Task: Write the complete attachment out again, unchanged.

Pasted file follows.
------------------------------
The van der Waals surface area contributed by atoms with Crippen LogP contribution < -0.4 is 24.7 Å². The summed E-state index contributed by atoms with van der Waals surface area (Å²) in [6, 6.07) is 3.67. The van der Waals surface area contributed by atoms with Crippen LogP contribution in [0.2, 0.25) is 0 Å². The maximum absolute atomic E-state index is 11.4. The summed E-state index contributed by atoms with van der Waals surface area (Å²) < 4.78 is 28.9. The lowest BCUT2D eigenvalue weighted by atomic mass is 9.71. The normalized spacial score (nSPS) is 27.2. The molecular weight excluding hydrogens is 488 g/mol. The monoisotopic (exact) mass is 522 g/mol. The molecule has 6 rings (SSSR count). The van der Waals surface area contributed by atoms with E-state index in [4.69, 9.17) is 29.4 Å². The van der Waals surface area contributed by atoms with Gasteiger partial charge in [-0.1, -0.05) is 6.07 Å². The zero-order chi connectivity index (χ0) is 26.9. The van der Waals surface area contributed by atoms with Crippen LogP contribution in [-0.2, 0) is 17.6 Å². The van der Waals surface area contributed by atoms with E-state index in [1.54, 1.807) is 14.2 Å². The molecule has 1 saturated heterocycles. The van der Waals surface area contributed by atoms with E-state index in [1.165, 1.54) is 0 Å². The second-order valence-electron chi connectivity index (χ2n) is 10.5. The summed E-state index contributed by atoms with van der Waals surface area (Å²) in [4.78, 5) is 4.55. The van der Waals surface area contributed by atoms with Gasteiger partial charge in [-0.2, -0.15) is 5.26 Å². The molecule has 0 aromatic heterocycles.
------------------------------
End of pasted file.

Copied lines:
The van der Waals surface area contributed by atoms with Crippen LogP contribution < -0.4 is 24.7 Å². The summed E-state index contributed by atoms with van der Waals surface area (Å²) in [6, 6.07) is 3.67. The van der Waals surface area contributed by atoms with Crippen LogP contribution in [0.2, 0.25) is 0 Å². The maximum absolute atomic E-state index is 11.4. The summed E-state index contributed by atoms with van der Waals surface area (Å²) < 4.78 is 28.9. The lowest BCUT2D eigenvalue weighted by atomic mass is 9.71. The normalized spacial score (nSPS) is 27.2. The molecular weight excluding hydrogens is 488 g/mol. The monoisotopic (exact) mass is 522 g/mol. The molecule has 6 rings (SSSR count). The van der Waals surface area contributed by atoms with E-state index in [4.69, 9.17) is 29.4 Å². The van der Waals surface area contributed by atoms with Gasteiger partial charge in [-0.1, -0.05) is 6.07 Å². The zero-order chi connectivity index (χ0) is 26.9. The van der Waals surface area contributed by atoms with Crippen LogP contribution in [-0.2, 0) is 17.6 Å². The van der Waals surface area contributed by atoms with E-state index in [1.54, 1.807) is 14.2 Å². The molecule has 1 saturated heterocycles. The van der Waals surface area contributed by atoms with E-state index in [1.165, 1.54) is 0 Å². The second-order valence-electron chi connectivity index (χ2n) is 10.5. The summed E-state index contributed by atoms with van der Waals surface area (Å²) in [4.78, 5) is 4.55. The van der Waals surface area contributed by atoms with Gasteiger partial charge in [-0.2, -0.15) is 5.26 Å². The molecule has 0 aromatic heterocycles.